People's Republic of DesireReviewed By Jay Seaver
Posted 11/22/18 10:52:17
(Worth A Look)
SCREENED AT THE 2018 FANTASIA INTERNATIONAL FILM FESTIVAL: Us older folks should probably be paying much more attention to the cultures represented in this documentary, both online and Chinese, than we do; both are huge, misunderstood, and often dismissed. I'm not sure I truly understand it now, but I've got a better handle on what I don't know, and got some interesting stories to boot.Take, for example, Shen Dan, a. twenty-something singer in Chengdu; "Big Li", a comedian in Hebei; and Fan Yong, an 18 year old "diaosi" (Chinese slang for a low-mobility loser) in a factory town. All are livestream hosts on the YY platform, monetizing their internet celebrity from both small fan donations and larger gifts from "Tubao", described by some as having money but no culture. YY has exploded in recent years, to the point where there are trainers, managers, and syndicates sprouting up, as well as an annual competition to see who can get the most views and donations on one busy day. It's a boom-and-bust business that was new enough as director Hao Wu started shooting that nobody knew how to navigate it just yet.
These livestream hosts are not a uniquely Chinese phenomenon, of course; the West has its own YouTube celebrities whose popularity baffles the parents of their generally young audience and who can see their streams go from hobby to lucrative business to albatross depending on the site's monetization policies. As with a lot of things, though, the Chinese version seems accelerated, as these new means to have a voice and make (or spend!) some money are pounced upon by people without a whole lot of pre-existing ideas about the proper way to do this. The story Wu seems to be showing us most is one of how instant fame, in any medium, consumes the authenticity that initially gained someone an audience, and few know how to navigate that, either in terms of staying true to themselves or making their hobby into a small business - although there's plenty of space for the possessiveness of fans and how the people that make a platform like YY viable literally beg for money.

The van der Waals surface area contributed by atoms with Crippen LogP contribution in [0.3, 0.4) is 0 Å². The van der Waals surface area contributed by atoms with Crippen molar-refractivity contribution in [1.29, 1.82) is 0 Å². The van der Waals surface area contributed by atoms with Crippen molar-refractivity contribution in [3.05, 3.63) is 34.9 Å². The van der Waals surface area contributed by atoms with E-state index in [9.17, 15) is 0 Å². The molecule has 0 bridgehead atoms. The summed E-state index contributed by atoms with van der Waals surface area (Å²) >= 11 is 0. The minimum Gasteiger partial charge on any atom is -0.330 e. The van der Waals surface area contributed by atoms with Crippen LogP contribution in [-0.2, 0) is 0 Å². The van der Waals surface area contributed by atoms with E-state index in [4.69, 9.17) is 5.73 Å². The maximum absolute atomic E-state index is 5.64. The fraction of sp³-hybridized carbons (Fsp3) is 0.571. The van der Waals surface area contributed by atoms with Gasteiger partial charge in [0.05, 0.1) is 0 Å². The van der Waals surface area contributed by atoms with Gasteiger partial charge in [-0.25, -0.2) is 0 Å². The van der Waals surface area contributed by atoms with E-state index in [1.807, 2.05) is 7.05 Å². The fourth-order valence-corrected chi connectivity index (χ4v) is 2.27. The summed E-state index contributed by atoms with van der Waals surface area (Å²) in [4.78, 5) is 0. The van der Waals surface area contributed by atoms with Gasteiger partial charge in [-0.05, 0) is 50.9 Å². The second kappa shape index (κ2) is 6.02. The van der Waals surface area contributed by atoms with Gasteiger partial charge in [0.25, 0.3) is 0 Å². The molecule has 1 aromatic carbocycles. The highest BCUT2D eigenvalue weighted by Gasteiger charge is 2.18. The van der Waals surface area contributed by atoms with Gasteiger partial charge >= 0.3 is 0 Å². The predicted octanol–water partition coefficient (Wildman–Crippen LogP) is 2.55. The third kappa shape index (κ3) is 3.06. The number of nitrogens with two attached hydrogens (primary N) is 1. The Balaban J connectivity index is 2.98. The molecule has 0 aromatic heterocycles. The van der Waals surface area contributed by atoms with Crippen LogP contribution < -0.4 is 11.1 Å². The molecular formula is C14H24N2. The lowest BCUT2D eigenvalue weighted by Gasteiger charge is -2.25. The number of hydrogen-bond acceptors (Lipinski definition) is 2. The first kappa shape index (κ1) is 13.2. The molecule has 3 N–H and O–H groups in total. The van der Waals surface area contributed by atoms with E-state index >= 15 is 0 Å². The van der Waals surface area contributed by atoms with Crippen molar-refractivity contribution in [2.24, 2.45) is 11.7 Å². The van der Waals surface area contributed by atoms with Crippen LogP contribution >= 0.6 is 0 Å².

There's a lot to be gleaned from watching the film, but they way it's put together impresses; this is a well-constructed documentary very much in sync with its topic. The standard pieces, such as interview and fly-on-the-wall footage, are nicely shot and edited, often to specifically contrast the stars' conspicuous consumption with how their fans just scrape by, but it embraces being online better than most. YY itself is kind of invisible, and what's happening in a scene is often distributed across the country. This movie must visualize as much as depict, and it does so very well, creating lively, energetic graphics that are clear, explanatory, and appropriate just enough of the vocabulary of electronic games to use the audience's familiarity without reducing what their seeing to something unreal.
I like that it doesn't fall behind - it seems like it started out examining YY and the live-streaming phenomenon but found the platform maturing and monetizing beyond its roots, and was able to pivot to talk about that as well. Any attempt to capture a true story must inevitably have to deal with events outside the ones that the chroniclers planned on depicting, but Internet culture moves particularly fast; it's impressive that people working in this sometimes slow-moving medium was able to keep up.I must confess that I still don't entirely get the appeal of watching livestreams, but fandom has always been an odd thing, and China itself is too big for one movie to truly capture its youth culture. But this is a big part of how large portions of the world relate, and "People's Republic of Desire" is a good, compelling primer on it.
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